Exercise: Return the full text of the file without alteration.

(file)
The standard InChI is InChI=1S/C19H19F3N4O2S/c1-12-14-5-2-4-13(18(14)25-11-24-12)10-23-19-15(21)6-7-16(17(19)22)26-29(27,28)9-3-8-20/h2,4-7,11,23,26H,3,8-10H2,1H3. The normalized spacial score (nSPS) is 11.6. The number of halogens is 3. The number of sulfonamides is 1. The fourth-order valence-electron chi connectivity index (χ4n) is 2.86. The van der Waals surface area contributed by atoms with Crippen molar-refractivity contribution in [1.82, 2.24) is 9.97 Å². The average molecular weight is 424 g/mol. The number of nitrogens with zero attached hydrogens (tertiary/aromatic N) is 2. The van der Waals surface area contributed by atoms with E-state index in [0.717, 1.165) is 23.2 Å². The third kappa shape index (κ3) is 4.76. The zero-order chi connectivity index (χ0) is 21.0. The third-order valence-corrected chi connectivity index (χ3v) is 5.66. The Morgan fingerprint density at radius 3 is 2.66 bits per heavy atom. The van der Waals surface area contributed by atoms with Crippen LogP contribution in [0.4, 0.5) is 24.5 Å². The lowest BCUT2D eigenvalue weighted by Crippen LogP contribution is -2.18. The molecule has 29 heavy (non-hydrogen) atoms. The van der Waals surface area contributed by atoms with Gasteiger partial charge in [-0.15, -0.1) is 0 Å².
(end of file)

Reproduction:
The standard InChI is InChI=1S/C19H19F3N4O2S/c1-12-14-5-2-4-13(18(14)25-11-24-12)10-23-19-15(21)6-7-16(17(19)22)26-29(27,28)9-3-8-20/h2,4-7,11,23,26H,3,8-10H2,1H3. The normalized spacial score (nSPS) is 11.6. The number of halogens is 3. The number of sulfonamides is 1. The fourth-order valence-electron chi connectivity index (χ4n) is 2.86. The van der Waals surface area contributed by atoms with Crippen molar-refractivity contribution in [1.82, 2.24) is 9.97 Å². The average molecular weight is 424 g/mol. The number of nitrogens with zero attached hydrogens (tertiary/aromatic N) is 2. The van der Waals surface area contributed by atoms with E-state index in [0.717, 1.165) is 23.2 Å². The third kappa shape index (κ3) is 4.76. The zero-order chi connectivity index (χ0) is 21.0. The third-order valence-corrected chi connectivity index (χ3v) is 5.66. The Morgan fingerprint density at radius 3 is 2.66 bits per heavy atom. The van der Waals surface area contributed by atoms with Crippen LogP contribution in [0.4, 0.5) is 24.5 Å². The lowest BCUT2D eigenvalue weighted by Crippen LogP contribution is -2.18. The molecule has 29 heavy (non-hydrogen) atoms. The van der Waals surface area contributed by atoms with Gasteiger partial charge in [-0.15, -0.1) is 0 Å².